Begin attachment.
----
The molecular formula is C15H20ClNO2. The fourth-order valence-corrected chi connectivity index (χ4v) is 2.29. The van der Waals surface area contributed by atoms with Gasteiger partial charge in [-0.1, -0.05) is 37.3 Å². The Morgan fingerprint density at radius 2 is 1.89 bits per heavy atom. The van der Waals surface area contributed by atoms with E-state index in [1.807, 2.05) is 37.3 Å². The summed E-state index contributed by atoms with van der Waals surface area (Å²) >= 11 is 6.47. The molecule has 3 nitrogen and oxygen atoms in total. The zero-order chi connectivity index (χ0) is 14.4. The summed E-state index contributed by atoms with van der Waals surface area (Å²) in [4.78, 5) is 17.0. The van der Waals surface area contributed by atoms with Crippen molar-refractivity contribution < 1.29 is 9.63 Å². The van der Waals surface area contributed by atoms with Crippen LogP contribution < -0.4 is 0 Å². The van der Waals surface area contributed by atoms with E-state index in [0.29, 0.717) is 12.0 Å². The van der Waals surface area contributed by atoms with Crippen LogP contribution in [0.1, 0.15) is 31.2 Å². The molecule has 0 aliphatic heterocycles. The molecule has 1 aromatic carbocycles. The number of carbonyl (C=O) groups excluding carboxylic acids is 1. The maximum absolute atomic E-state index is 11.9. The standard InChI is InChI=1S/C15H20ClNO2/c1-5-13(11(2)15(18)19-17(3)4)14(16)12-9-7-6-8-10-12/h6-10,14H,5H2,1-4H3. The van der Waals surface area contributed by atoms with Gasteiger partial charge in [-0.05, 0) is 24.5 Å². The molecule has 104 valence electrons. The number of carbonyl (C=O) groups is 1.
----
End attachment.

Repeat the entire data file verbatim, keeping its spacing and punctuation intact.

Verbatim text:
The molecular formula is C15H20ClNO2. The fourth-order valence-corrected chi connectivity index (χ4v) is 2.29. The van der Waals surface area contributed by atoms with Gasteiger partial charge in [-0.1, -0.05) is 37.3 Å². The Morgan fingerprint density at radius 2 is 1.89 bits per heavy atom. The van der Waals surface area contributed by atoms with E-state index in [1.807, 2.05) is 37.3 Å². The summed E-state index contributed by atoms with van der Waals surface area (Å²) >= 11 is 6.47. The molecule has 3 nitrogen and oxygen atoms in total. The zero-order chi connectivity index (χ0) is 14.4. The summed E-state index contributed by atoms with van der Waals surface area (Å²) in [4.78, 5) is 17.0. The van der Waals surface area contributed by atoms with Crippen molar-refractivity contribution < 1.29 is 9.63 Å². The van der Waals surface area contributed by atoms with Crippen LogP contribution < -0.4 is 0 Å². The van der Waals surface area contributed by atoms with E-state index in [0.29, 0.717) is 12.0 Å². The van der Waals surface area contributed by atoms with Crippen LogP contribution in [0.1, 0.15) is 31.2 Å². The molecule has 0 aliphatic heterocycles. The molecule has 1 aromatic carbocycles. The number of carbonyl (C=O) groups excluding carboxylic acids is 1. The maximum absolute atomic E-state index is 11.9. The standard InChI is InChI=1S/C15H20ClNO2/c1-5-13(11(2)15(18)19-17(3)4)14(16)12-9-7-6-8-10-12/h6-10,14H,5H2,1-4H3. The van der Waals surface area contributed by atoms with Gasteiger partial charge in [-0.05, 0) is 24.5 Å². The molecule has 104 valence electrons. The number of carbonyl (C=O) groups is 1.